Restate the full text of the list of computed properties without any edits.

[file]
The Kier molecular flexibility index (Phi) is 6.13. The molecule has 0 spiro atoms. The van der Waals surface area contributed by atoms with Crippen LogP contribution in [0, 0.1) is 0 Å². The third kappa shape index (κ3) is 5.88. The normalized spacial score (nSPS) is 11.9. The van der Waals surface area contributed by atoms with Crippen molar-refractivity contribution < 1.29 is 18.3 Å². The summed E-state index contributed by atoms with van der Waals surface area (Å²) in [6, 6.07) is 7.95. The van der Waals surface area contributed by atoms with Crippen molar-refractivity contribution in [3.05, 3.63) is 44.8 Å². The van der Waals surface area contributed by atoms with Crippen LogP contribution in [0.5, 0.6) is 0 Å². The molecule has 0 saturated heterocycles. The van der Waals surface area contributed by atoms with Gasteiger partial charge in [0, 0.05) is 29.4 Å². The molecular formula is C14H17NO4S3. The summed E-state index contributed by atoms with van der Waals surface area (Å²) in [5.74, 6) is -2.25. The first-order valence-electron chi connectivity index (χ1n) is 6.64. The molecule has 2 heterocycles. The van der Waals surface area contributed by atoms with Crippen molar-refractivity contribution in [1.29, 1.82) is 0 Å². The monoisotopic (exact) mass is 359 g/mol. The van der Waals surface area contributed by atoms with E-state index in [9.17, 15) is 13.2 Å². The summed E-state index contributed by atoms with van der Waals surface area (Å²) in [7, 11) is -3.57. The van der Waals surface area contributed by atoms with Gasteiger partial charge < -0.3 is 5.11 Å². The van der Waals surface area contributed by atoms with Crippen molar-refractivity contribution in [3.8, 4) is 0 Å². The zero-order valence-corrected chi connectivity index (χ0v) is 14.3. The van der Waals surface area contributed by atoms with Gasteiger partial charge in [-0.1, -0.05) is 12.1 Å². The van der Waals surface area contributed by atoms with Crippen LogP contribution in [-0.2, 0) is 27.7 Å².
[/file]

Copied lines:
The Kier molecular flexibility index (Phi) is 6.13. The molecule has 0 spiro atoms. The van der Waals surface area contributed by atoms with Crippen LogP contribution in [0, 0.1) is 0 Å². The third kappa shape index (κ3) is 5.88. The normalized spacial score (nSPS) is 11.9. The van der Waals surface area contributed by atoms with Crippen molar-refractivity contribution < 1.29 is 18.3 Å². The summed E-state index contributed by atoms with van der Waals surface area (Å²) in [6, 6.07) is 7.95. The van der Waals surface area contributed by atoms with Crippen molar-refractivity contribution in [3.05, 3.63) is 44.8 Å². The van der Waals surface area contributed by atoms with Crippen LogP contribution in [0.5, 0.6) is 0 Å². The molecule has 0 saturated heterocycles. The van der Waals surface area contributed by atoms with Gasteiger partial charge in [0, 0.05) is 29.4 Å². The molecular formula is C14H17NO4S3. The summed E-state index contributed by atoms with van der Waals surface area (Å²) in [5.74, 6) is -2.25. The first-order valence-electron chi connectivity index (χ1n) is 6.64. The molecule has 2 heterocycles. The van der Waals surface area contributed by atoms with Crippen molar-refractivity contribution in [1.29, 1.82) is 0 Å². The monoisotopic (exact) mass is 359 g/mol. The van der Waals surface area contributed by atoms with E-state index in [9.17, 15) is 13.2 Å². The summed E-state index contributed by atoms with van der Waals surface area (Å²) in [7, 11) is -3.57. The van der Waals surface area contributed by atoms with Gasteiger partial charge < -0.3 is 5.11 Å². The van der Waals surface area contributed by atoms with Crippen molar-refractivity contribution in [3.8, 4) is 0 Å². The zero-order valence-corrected chi connectivity index (χ0v) is 14.3. The van der Waals surface area contributed by atoms with Gasteiger partial charge in [-0.1, -0.05) is 12.1 Å². The van der Waals surface area contributed by atoms with Crippen LogP contribution in [-0.2, 0) is 27.7 Å².